Minnesota Senate votes to lift nuke ban
ST. PAUL - Minnesota senators Thursday voted to end a long-time moratorium on nuclear-power plant construction.
The long-divisive issue passed 42-24 as an amendment to an overall energy bill that later received tentative Senate approval.
"Nuclear power is clean," Sen. Steve Dille, R-Dassel, said. "Nuclear power is good and we need to continue it."
Dille said he was surprised that his amendment passed. But he was not confident the provision would remain after House-Senate negotiations on the overall energy bill.
"I guess the answer is how they construct the conference committee," he said of whether the House-Senate negotiating panel gets stacked with moratorium supporters.
The provision only would lift the ban to allow nuclear energy to be considered. It does not require construction of a new nuclear plant.
The provision was supported by Sen. Rod Skoe, DFL-Clearbrook, but opposed by Sen. Mary Olson, DFL-Bemidji.
Sen. Steve Murphy, DFL-Red Wing, earlier this legislative session withdrew a bill to end the moratorium, citing lack of support. A House committee defeated a version of the moratorium.
The sponsor of the overall energy bill said the issue needs discussion, but problems with waste nuclear fuel storage remain serious.
"I think it does need further discussion," Sen. Yvonne Prettner Solon, DFL-Duluth, said. "I feel there still are significant questions about storage that need to be addressed."
Prettner Solon said that while she was glad to have the discussion about the measure, the House supports the moratorium, so the law likely will remain as is.
Murphy said that casks holding Prairie Island nuclear power plant storage in his district are safe.
"You can walk up and hug these casks," Murphy said. "It is nothing to be afraid of."
The Red Wing senator said he would be willing "to pitch a pup tent right now on the berms" next to the waste casks.
Sen. Ellen Anderson, DFL-St. Paul, said the waste danger is too great to consider lifting the moratorium. She was involved when legislators passed the moratorium in 1994.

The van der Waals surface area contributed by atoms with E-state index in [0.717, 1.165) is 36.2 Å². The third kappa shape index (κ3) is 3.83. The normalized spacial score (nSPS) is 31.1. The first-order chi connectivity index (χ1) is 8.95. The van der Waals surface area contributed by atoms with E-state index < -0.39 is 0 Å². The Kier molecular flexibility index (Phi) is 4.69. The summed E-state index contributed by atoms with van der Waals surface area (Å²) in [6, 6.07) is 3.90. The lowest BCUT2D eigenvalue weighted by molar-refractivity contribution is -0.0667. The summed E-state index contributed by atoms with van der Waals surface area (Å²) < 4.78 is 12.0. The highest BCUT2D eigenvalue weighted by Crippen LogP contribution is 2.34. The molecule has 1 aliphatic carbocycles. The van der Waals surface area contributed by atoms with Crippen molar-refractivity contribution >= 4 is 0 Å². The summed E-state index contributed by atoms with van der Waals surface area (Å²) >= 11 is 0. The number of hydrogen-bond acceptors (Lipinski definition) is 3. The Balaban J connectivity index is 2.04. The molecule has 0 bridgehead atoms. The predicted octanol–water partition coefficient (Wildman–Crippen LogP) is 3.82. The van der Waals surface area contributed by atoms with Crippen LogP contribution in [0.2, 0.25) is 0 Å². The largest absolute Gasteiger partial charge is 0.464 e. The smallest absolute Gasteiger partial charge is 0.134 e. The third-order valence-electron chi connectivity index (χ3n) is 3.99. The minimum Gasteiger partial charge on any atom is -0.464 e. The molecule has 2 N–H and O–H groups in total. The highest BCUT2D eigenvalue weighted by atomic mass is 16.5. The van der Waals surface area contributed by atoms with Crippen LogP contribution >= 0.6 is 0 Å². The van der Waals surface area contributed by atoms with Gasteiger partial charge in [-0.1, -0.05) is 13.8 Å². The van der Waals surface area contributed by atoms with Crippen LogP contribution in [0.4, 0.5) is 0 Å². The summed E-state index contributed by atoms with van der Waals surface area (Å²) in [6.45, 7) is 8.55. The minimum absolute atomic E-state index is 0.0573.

Recount changes proposed
Some lawmakers want to set a higher bar for Minnesota election recounts.
Legislation proposes to lower the threshold that determines whether a state-paid hand recount will occur - from a margin of victory of less than 0.5 percent to 0.25 percent.
It would apply to congressional offices, statewide races, legislative contests and both statewide and district-level judicial races.
The proposed changes follow two statewide election recounts last year - a Supreme Court race in the primary election and the U.S. Senate general election.
The legislation sponsored by Rep. Bill Hilty, DFL-Finlayson, also would require that a candidate formally request a recount.
Hilty's bill Thursday passed a House election committee on a voice vote and awaits further committee action. Similar legislation is moving in the Senate.
Senators gave tentative approval Thursday to encouraging school districts to share services.
In an effort to save money, the bill by Sen. Terri Bonoff, DFL-Minnetonka, the bill establishes rules that encourage districts going together to pay for services or to buy goods together.
With a budget deficit like the state faces, Bonoff said, such savings are important.
Pot bill to floor
The entire Senate is scheduled to vote on a bill to allow critical ill Minnesotans to use marijuana to ease the pain.
The Finance Committee voted 9-3 in favor of the bill Thursday, its last stop before it reaches the Senate floor.
It also is moving through House committees.
State Capitol reporter Scott Wente contributed to this report. Wente and Don Davis work for Forum Communications Co., which owns the Bemidji Pioneer.